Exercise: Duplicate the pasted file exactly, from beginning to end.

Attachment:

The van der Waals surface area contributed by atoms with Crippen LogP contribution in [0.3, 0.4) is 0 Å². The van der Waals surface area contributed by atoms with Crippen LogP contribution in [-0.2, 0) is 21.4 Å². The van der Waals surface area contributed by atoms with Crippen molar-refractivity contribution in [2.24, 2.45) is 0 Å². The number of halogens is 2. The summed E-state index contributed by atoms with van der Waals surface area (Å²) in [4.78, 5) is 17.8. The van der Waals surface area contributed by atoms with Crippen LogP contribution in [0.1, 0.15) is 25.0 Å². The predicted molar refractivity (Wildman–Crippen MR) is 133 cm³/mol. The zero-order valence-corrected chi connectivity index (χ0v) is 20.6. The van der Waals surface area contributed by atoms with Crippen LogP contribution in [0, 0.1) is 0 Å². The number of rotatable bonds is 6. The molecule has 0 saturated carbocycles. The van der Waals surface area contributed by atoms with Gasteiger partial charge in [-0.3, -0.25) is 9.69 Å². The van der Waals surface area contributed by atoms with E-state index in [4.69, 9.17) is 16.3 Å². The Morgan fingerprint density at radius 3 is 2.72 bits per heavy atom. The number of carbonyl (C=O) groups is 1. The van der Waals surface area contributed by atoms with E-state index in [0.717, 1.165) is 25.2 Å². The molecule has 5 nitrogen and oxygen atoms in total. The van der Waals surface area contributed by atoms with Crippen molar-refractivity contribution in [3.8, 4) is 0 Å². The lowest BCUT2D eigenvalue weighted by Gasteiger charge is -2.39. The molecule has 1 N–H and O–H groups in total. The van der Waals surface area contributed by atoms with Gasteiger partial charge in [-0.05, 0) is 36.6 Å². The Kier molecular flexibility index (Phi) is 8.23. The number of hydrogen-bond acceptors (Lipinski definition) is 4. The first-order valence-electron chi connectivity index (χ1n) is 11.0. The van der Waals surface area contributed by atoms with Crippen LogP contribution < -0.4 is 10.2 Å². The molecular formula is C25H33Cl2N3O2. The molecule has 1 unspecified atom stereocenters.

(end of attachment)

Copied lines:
The van der Waals surface area contributed by atoms with Crippen LogP contribution in [0.3, 0.4) is 0 Å². The van der Waals surface area contributed by atoms with Crippen LogP contribution in [-0.2, 0) is 21.4 Å². The van der Waals surface area contributed by atoms with Crippen molar-refractivity contribution in [2.24, 2.45) is 0 Å². The number of halogens is 2. The summed E-state index contributed by atoms with van der Waals surface area (Å²) in [4.78, 5) is 17.8. The van der Waals surface area contributed by atoms with Crippen LogP contribution in [0.1, 0.15) is 25.0 Å². The predicted molar refractivity (Wildman–Crippen MR) is 133 cm³/mol. The zero-order valence-corrected chi connectivity index (χ0v) is 20.6. The van der Waals surface area contributed by atoms with Crippen LogP contribution in [0, 0.1) is 0 Å². The number of rotatable bonds is 6. The molecule has 0 saturated carbocycles. The van der Waals surface area contributed by atoms with Gasteiger partial charge in [-0.3, -0.25) is 9.69 Å². The van der Waals surface area contributed by atoms with E-state index in [4.69, 9.17) is 16.3 Å². The Morgan fingerprint density at radius 3 is 2.72 bits per heavy atom. The number of carbonyl (C=O) groups is 1. The van der Waals surface area contributed by atoms with E-state index in [0.717, 1.165) is 25.2 Å². The molecule has 5 nitrogen and oxygen atoms in total. The van der Waals surface area contributed by atoms with Crippen molar-refractivity contribution in [3.8, 4) is 0 Å². The lowest BCUT2D eigenvalue weighted by Gasteiger charge is -2.39. The molecule has 1 N–H and O–H groups in total. The van der Waals surface area contributed by atoms with Gasteiger partial charge in [-0.05, 0) is 36.6 Å². The Kier molecular flexibility index (Phi) is 8.23. The number of hydrogen-bond acceptors (Lipinski definition) is 4. The first-order valence-electron chi connectivity index (χ1n) is 11.0. The van der Waals surface area contributed by atoms with Crippen LogP contribution < -0.4 is 10.2 Å². The molecular formula is C25H33Cl2N3O2. The molecule has 1 unspecified atom stereocenters.